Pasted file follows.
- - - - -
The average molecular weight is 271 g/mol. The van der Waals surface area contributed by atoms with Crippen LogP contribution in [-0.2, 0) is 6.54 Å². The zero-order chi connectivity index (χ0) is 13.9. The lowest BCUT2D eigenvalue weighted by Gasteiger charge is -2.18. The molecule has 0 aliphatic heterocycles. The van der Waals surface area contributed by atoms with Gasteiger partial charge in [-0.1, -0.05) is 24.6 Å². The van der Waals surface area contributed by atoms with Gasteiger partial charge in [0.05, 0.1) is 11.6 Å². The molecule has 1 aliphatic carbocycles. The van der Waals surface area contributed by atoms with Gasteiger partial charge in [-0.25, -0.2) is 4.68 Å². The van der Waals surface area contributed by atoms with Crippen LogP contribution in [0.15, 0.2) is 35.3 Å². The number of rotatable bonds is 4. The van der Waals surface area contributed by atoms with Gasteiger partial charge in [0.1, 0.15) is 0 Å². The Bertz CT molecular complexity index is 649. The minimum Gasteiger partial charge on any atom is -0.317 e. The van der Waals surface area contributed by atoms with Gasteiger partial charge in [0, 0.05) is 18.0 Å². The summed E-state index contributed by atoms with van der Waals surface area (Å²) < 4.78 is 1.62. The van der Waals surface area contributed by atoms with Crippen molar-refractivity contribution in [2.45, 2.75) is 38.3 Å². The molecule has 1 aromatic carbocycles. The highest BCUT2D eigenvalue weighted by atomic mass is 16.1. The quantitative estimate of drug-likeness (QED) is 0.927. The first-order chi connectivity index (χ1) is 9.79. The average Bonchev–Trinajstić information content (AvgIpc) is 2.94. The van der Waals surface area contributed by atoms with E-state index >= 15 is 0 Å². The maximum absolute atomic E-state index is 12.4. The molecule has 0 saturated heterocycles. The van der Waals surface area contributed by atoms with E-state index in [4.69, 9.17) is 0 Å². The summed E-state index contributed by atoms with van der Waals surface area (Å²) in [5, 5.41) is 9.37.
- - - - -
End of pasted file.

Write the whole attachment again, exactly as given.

The average molecular weight is 271 g/mol. The van der Waals surface area contributed by atoms with Crippen LogP contribution in [-0.2, 0) is 6.54 Å². The zero-order chi connectivity index (χ0) is 13.9. The lowest BCUT2D eigenvalue weighted by Gasteiger charge is -2.18. The molecule has 0 aliphatic heterocycles. The van der Waals surface area contributed by atoms with Gasteiger partial charge in [-0.1, -0.05) is 24.6 Å². The van der Waals surface area contributed by atoms with Gasteiger partial charge in [0.05, 0.1) is 11.6 Å². The molecule has 1 aliphatic carbocycles. The van der Waals surface area contributed by atoms with Gasteiger partial charge in [-0.25, -0.2) is 4.68 Å². The van der Waals surface area contributed by atoms with Crippen LogP contribution in [0.15, 0.2) is 35.3 Å². The number of rotatable bonds is 4. The van der Waals surface area contributed by atoms with Gasteiger partial charge in [0.1, 0.15) is 0 Å². The Bertz CT molecular complexity index is 649. The minimum Gasteiger partial charge on any atom is -0.317 e. The van der Waals surface area contributed by atoms with Gasteiger partial charge in [0, 0.05) is 18.0 Å². The summed E-state index contributed by atoms with van der Waals surface area (Å²) < 4.78 is 1.62. The van der Waals surface area contributed by atoms with Crippen molar-refractivity contribution in [2.45, 2.75) is 38.3 Å². The molecule has 1 aromatic carbocycles. The highest BCUT2D eigenvalue weighted by atomic mass is 16.1. The quantitative estimate of drug-likeness (QED) is 0.927. The first-order chi connectivity index (χ1) is 9.79. The average Bonchev–Trinajstić information content (AvgIpc) is 2.94. The van der Waals surface area contributed by atoms with E-state index >= 15 is 0 Å². The maximum absolute atomic E-state index is 12.4. The molecule has 0 saturated heterocycles. The van der Waals surface area contributed by atoms with E-state index in [4.69, 9.17) is 0 Å². The summed E-state index contributed by atoms with van der Waals surface area (Å²) in [5, 5.41) is 9.37.